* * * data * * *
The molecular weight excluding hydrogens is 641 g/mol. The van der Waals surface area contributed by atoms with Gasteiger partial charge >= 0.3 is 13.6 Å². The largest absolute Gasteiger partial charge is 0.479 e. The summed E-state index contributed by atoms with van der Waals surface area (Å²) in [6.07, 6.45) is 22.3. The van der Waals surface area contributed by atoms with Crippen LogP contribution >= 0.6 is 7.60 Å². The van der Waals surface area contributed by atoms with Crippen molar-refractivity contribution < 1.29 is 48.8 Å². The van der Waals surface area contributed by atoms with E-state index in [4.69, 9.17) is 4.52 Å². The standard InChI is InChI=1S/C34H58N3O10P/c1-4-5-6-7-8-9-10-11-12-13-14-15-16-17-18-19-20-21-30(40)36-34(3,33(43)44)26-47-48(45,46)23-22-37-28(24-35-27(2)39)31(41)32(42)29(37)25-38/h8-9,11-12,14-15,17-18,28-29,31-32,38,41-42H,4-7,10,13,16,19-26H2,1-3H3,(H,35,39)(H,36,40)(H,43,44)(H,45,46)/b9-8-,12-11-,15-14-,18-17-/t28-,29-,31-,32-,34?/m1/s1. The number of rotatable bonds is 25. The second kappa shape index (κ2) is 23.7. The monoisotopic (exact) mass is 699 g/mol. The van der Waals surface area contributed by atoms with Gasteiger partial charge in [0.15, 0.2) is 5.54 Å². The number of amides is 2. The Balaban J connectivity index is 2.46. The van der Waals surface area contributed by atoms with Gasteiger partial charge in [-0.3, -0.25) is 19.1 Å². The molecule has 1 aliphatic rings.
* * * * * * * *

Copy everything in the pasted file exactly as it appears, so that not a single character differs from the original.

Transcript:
The molecular weight excluding hydrogens is 641 g/mol. The van der Waals surface area contributed by atoms with Gasteiger partial charge >= 0.3 is 13.6 Å². The largest absolute Gasteiger partial charge is 0.479 e. The summed E-state index contributed by atoms with van der Waals surface area (Å²) in [6.07, 6.45) is 22.3. The van der Waals surface area contributed by atoms with Crippen LogP contribution >= 0.6 is 7.60 Å². The van der Waals surface area contributed by atoms with Crippen molar-refractivity contribution < 1.29 is 48.8 Å². The van der Waals surface area contributed by atoms with E-state index in [4.69, 9.17) is 4.52 Å². The standard InChI is InChI=1S/C34H58N3O10P/c1-4-5-6-7-8-9-10-11-12-13-14-15-16-17-18-19-20-21-30(40)36-34(3,33(43)44)26-47-48(45,46)23-22-37-28(24-35-27(2)39)31(41)32(42)29(37)25-38/h8-9,11-12,14-15,17-18,28-29,31-32,38,41-42H,4-7,10,13,16,19-26H2,1-3H3,(H,35,39)(H,36,40)(H,43,44)(H,45,46)/b9-8-,12-11-,15-14-,18-17-/t28-,29-,31-,32-,34?/m1/s1. The number of rotatable bonds is 25. The second kappa shape index (κ2) is 23.7. The monoisotopic (exact) mass is 699 g/mol. The van der Waals surface area contributed by atoms with Gasteiger partial charge in [0.15, 0.2) is 5.54 Å². The number of amides is 2. The Balaban J connectivity index is 2.46. The van der Waals surface area contributed by atoms with Gasteiger partial charge in [-0.3, -0.25) is 19.1 Å². The molecule has 1 aliphatic rings.